Many programs have a “zero tolerance” policy for alcohol use. Their program policies frequently prohibit the use of any alcohol. Does this mean that any reading on an Alco-Sensor higher than .000 is a positive test and grounds for taking action against a client or employee? While it might seem logical that .000 is the only acceptable negative test result for a zero tolerance policy, AlcoPro recommends that agencies use a threshold of either .010 or .020 as a positive test. We do not recommend taking action on an alcohol test result lower than the threshold levels of .010 or .020.
The industry standard for laboratory drug testing is to set a numerical cut-off level for the drug being detected. If the drug is present at a concentration at, or above, the cut-off level the test is positive. If the drug is not present at or above the cut-off level, the test is negative. Cut-off levels vary from one drug to another. Scientists choose a cut-off level that 1), reliably indicates the presence of the drug and 2), and is at a level that the measuring instruments can reliably detect.
For example, the screening cut-off level for marijuana is 50 ng/ml. A negative drug test for marijuana means that drug was not present at a concentration of 50 ng/ml or greater. A negative drug test does not mean that there was zero amount of drug. A specimen can still contain drug below the cut-off level and be correctly identified as a negative test. A laboratory report simply says “negative” or “positive.” We never know if a small amount of drug was present in a specimen or if there was zero amount of drug.
The scientific principles of establishing cut-off levels that apply to drug testing also apply to alcohol testing. However, unlike a laboratory test in which we see only the report of “positive” or “negative,” when testing with an Alco-Sensor the operator sees the numerical result and we must make the determination of “negative” or “positive.”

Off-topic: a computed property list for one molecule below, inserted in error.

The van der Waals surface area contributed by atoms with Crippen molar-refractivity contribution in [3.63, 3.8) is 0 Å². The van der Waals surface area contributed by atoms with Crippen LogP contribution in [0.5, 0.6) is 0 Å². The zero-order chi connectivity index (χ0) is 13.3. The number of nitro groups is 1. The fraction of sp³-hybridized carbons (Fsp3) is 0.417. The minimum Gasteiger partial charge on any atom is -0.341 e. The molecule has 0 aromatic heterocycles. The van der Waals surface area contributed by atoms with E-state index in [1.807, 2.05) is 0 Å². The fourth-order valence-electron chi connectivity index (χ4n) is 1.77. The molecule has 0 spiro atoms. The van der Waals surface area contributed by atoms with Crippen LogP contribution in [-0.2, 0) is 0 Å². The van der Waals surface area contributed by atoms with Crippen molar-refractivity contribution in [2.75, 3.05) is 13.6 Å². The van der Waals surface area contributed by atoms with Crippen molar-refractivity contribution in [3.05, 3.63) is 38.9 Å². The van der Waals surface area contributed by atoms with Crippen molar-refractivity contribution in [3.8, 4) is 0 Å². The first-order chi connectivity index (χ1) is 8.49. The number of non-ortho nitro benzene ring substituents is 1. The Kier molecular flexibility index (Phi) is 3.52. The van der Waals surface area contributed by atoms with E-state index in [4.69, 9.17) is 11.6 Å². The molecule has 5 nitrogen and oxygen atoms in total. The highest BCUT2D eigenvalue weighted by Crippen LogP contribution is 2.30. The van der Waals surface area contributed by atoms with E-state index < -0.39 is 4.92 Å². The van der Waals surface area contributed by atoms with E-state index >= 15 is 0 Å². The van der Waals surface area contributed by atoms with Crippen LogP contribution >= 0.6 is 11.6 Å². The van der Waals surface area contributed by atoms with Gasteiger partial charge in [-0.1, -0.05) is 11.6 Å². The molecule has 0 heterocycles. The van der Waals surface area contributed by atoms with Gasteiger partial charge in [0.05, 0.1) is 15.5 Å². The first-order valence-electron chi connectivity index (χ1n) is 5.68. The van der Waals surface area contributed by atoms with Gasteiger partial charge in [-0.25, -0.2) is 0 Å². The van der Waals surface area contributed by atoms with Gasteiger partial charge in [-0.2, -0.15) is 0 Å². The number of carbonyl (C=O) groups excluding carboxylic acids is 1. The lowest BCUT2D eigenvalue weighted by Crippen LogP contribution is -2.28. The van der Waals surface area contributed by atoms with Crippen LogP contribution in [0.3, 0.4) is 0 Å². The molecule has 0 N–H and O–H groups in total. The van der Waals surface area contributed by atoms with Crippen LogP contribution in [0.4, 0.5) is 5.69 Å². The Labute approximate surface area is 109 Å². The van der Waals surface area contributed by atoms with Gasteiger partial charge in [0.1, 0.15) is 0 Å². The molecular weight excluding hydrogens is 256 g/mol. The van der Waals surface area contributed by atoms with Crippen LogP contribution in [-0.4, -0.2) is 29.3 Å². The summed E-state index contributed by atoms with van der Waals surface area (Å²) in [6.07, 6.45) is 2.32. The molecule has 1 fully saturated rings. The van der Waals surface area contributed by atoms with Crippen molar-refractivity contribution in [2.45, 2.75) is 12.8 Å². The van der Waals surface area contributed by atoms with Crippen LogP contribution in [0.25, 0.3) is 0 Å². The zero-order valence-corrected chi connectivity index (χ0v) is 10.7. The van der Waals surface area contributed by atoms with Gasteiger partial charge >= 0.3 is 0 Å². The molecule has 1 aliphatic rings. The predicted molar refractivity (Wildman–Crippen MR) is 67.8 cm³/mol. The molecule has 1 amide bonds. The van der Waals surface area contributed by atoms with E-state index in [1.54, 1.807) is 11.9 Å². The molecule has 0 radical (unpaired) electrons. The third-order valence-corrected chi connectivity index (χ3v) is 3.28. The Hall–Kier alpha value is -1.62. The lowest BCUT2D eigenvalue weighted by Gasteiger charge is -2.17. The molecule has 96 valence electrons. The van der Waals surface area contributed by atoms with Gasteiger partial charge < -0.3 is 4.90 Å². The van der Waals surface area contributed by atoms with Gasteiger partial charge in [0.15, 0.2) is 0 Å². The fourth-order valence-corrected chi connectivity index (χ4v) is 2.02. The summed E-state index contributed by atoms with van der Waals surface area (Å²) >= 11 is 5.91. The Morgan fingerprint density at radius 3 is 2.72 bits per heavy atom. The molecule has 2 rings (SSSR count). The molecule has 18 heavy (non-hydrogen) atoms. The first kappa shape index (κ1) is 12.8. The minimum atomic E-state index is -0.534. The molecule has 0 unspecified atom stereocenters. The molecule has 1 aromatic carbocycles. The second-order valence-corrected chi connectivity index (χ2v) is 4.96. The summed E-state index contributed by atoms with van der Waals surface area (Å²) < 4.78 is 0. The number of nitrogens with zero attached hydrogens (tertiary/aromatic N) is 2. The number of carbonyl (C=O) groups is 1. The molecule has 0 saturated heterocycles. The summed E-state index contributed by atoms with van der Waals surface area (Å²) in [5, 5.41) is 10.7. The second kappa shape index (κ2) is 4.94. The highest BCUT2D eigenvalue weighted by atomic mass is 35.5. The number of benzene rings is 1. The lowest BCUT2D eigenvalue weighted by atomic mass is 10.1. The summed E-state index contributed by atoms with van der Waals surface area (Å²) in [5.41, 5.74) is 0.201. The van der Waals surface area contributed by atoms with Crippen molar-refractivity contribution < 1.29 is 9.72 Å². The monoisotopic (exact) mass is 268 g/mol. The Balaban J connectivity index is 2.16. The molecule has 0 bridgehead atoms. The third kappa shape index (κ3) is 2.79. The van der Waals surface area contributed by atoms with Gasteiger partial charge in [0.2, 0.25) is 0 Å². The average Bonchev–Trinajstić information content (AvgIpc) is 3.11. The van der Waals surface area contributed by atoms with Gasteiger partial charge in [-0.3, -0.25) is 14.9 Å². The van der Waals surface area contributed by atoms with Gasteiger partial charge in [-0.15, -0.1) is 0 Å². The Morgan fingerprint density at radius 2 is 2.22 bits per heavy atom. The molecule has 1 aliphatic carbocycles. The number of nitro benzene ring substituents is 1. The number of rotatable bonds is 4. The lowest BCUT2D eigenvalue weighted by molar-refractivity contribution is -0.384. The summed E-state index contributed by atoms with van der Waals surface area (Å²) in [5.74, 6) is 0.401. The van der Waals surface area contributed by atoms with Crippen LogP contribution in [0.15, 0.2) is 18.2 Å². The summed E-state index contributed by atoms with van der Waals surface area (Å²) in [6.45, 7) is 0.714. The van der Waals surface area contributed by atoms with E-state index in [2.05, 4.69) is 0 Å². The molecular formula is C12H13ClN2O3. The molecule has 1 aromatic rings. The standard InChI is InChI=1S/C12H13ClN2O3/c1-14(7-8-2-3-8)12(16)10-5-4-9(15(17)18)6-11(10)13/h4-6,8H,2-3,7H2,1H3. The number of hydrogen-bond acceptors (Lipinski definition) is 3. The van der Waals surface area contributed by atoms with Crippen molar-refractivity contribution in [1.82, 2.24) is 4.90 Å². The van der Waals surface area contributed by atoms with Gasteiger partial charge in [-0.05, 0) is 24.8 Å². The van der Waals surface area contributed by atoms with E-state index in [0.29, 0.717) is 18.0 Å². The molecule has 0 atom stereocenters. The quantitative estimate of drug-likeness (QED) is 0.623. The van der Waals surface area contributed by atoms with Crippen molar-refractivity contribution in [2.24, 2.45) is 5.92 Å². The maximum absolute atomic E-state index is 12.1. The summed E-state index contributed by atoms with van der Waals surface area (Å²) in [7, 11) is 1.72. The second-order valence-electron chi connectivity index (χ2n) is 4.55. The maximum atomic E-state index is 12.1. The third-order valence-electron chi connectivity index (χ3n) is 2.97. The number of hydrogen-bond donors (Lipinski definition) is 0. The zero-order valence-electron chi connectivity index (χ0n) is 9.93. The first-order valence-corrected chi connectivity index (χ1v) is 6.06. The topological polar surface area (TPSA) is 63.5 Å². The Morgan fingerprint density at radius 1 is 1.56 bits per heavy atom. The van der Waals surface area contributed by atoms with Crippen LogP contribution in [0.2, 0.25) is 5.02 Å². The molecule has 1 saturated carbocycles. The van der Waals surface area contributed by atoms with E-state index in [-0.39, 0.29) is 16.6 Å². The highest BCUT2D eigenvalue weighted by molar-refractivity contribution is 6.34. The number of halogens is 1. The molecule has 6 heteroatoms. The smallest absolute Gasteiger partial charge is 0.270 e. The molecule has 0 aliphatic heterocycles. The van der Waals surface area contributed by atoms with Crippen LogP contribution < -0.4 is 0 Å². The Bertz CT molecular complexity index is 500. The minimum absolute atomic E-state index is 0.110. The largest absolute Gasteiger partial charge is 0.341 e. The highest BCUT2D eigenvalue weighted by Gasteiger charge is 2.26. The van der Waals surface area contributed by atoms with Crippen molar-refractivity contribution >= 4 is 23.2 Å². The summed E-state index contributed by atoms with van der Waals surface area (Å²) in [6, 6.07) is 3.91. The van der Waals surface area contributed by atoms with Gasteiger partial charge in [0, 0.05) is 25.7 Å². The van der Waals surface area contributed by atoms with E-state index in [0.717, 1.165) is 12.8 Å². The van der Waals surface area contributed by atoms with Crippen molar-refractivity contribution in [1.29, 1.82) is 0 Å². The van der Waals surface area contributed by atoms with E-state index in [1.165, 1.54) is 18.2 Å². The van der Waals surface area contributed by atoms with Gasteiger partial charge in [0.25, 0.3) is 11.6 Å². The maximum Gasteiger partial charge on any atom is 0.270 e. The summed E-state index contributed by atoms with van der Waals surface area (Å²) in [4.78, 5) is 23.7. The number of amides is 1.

We recommend using a .020 cut-off level for employee testing and other evidential alcohol testing applications. A .020 cut-off level is very conservative; there is no question that a person with .020 BAC has consumed alcohol, and there is no question that an Alco-Sensor can reliably detect this amount of alcohol. The U.S. Department of Transportation (DOT) uses this cut-off level in their mandatory alcohol testing programs. A policy that is based on the U.S. Department of Transportation alcohol testing regulation is easily defended.
When using a .020 threshold level, any test result of .019 or lower is considered a negative test.
We recommend using a .010 cut-off level for testing in non-evidential settings, such as alcohol treatment programs. AlcoPro, Inc. believes that .010 is a high enough alcohol concentration to reliably indicate that a person has consumed alcohol. And .010 is within the accuracy limits of the Alco-Sensors. (All three-digit Alco-Sensors have an accuracy of +/- .005. Two-digit Alco-Sensors have an accuracy of +/- .01.)
When using a .010 threshold level, any test result of .009 or lower is considered a negative test. We recommend that agencies do not take action on test results lower than .010.